Love them! Since we live in the woods, we have a lot of them, most of them over 40 years old. Sadly, we planted about four dozen and probably only have about a dozen of them left. We were told the deer didn't like them much, but they will eat anything when they get hungry enough. In a hard winter about six or seven years ago, eight or nine of them disappeared overnight.

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Re: Gardening 2019

#40

Post by Bill_G » Sun Jun 02, 2019 8:29 am

The strawberries have arrived! I'm pumped. It's June, and the strawberries will be ripening for most of the month. By July, they will be done. So, you can't dilly dally. Check them everyday, or the critters will get them. In this phase, water only. It's too late to fertilize to make them bigger. Try to water in the morning to give the foliage and fruit time to dry off to prevent molds and mildews. Yum!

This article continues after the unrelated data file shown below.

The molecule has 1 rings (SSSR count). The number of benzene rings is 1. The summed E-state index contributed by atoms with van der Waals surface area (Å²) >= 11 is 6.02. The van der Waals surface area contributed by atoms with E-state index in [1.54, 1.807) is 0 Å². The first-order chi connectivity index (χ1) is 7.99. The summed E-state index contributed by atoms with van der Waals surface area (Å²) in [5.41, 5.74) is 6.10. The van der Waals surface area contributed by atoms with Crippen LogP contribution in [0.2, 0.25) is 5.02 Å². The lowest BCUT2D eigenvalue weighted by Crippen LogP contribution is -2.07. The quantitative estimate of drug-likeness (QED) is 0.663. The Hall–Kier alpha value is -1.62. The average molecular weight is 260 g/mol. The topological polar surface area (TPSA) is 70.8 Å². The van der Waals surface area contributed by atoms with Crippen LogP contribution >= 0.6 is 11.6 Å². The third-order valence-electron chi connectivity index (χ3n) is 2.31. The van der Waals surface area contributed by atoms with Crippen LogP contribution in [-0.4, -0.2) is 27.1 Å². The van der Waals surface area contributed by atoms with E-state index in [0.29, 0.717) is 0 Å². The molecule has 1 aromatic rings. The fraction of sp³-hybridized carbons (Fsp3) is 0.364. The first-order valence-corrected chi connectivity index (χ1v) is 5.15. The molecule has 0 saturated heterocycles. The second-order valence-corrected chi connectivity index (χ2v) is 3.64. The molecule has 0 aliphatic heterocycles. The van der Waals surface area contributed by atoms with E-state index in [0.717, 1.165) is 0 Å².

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Re: Gardening 2019

#41

Post by Volkonski » Sun Jun 02, 2019 8:36 am

AndyinPA wrote:
Sat Jun 01, 2019 5:05 pm
Love them! Since we live in the woods, we have a lot of them, most of them over 40 years old. Sadly, we planted about four dozen and probably only have about a dozen of them left. We were told the deer didn't like them much, but they will eat anything when they get hungry enough. In a hard winter about six or seven years ago, eight of nine of them disappeared overnight.
Yes, we lost a couple of them in the far back beds to deer this past winter. :(
Image“If everyone fought for their own convictions there would be no war.”